Young adults who are pressured into completing a college degree in a major of their parents’ choosing will then spend the next several years trying to figure out what they “really want to do.” Chinese parental advice to “choose a practical major, have something you can fall back on” clash with this generation’s message to “be fulfilled” and “find something meaningful.” Young adults are more idealistic and have the financial means and room to explore endless possibilities for careers, thanks to the provisions of their parents. Some, having experienced comfort and wealth, and want to “give back” and make a difference in the world by becoming inner-city school teachers, for example. This voluntary movement to work with the poor flies in the face of parents who worked so hard for their children to avoid rubbing shoulders with poverty and discomfort.

How can immigrant parents navigate the relationship with their young adult children? Should parents be worried when they don’t seem to be “growing up” or moving on in life? Parental anxiety would be lessened by recognizing the two differences between themselves and their ABC children. One – their approach to life is not the same. There is simply less urgency to find a job and stick to it. Traveling and seeing the world is something to be done before settling into a career, not after years of working or reserved for retirement. Significance, not survival, is the key motivator. Two – their life skills are not the same. Though well-provided for, some young adults have been robbed off the opportunity to develop life skills that adults need. Real adults do more than “just study hard” – they also budget their own time, balance their checkbooks, making decisions, and are responsible for the consequences of those decisions. Those years of being woken up by parents for school or having parents pay for prom may leave them less equipped to function in an adult world of getting to work on time or paying off credit cards debts.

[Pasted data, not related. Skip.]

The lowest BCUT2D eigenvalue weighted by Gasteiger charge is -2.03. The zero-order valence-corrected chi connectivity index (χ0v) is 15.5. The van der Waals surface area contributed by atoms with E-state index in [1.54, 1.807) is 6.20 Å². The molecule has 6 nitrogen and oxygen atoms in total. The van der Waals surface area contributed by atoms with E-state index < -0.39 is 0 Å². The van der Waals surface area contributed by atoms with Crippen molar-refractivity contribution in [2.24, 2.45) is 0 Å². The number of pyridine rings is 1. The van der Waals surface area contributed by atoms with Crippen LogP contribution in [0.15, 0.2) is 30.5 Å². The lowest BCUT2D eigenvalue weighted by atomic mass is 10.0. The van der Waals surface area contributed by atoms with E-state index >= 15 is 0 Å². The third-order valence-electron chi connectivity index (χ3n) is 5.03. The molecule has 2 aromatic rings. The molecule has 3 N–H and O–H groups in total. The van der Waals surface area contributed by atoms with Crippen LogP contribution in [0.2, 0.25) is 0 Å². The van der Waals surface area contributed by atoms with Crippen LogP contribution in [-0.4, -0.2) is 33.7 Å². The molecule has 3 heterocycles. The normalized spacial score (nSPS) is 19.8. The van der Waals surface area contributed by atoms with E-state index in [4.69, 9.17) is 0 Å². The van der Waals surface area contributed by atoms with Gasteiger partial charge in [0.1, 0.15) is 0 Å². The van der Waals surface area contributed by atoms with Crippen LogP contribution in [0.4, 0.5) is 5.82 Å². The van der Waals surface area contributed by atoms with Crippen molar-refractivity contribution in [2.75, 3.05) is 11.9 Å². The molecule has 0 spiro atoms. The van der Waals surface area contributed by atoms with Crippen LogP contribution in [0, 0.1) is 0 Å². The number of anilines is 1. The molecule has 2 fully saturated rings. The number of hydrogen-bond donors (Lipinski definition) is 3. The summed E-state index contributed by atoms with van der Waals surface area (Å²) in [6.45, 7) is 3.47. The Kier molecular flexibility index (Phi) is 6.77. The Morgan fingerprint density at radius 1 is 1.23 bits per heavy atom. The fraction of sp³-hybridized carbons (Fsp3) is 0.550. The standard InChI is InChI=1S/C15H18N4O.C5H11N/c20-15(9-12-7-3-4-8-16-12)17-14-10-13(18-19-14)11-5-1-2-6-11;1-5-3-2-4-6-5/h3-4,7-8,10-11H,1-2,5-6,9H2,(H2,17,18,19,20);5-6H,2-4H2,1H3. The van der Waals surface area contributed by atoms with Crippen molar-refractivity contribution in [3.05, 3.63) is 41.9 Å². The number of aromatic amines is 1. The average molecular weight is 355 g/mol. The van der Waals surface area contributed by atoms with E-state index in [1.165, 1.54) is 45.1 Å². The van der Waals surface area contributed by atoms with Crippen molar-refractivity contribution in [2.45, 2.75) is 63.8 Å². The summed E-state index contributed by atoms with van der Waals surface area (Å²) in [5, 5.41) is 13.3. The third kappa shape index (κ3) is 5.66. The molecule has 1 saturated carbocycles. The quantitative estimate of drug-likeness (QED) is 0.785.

To those “yeppies” at home who lack signs of responsible living (i.e. playing video games all day and not going to school or working), it’s time for parents to raise expectations and stick to them. Ask them to pay rent or contribute to the household groceries. Let them work to pay for their own living expenses like car insurance and movies out with friends. A hard decision that parents may need to be prepared for is telling their adult children to move out.

Some young adults live at home because it is more financially feasible than paying the high cost of rent, but are otherwise independently functioning adults. Parents who find their children back in the nest need to have a good heart-to-heart and discuss expectations for this “new” living arrangement. Indeed it is new, because this is no longer a teenager in need of supervision. “Curfews” are inappropriate and frustrating for young adults who have lived independently for 4 years at college. Clarify expectations about if and when dinners will be shared. Will rent be paid? How much financial contribution is the young adult expected to make to the household? How long will this arrangement last?

The transition to adulthood is one that not only children go through, but parents as well. An adult-to-adult relationship with your children requires an attitude adjustment and a letting go of your responsibility so they can take up their own responsibility. That means letting them make their own choices and figuring things out for themselves, even if it is several years of trying different careers, and even if it means failure at first. A little suffering is good for character building. Be supportive and give them your blessing to spread their wings.

Treat your child like an adult and you’ll soon discover that he is one.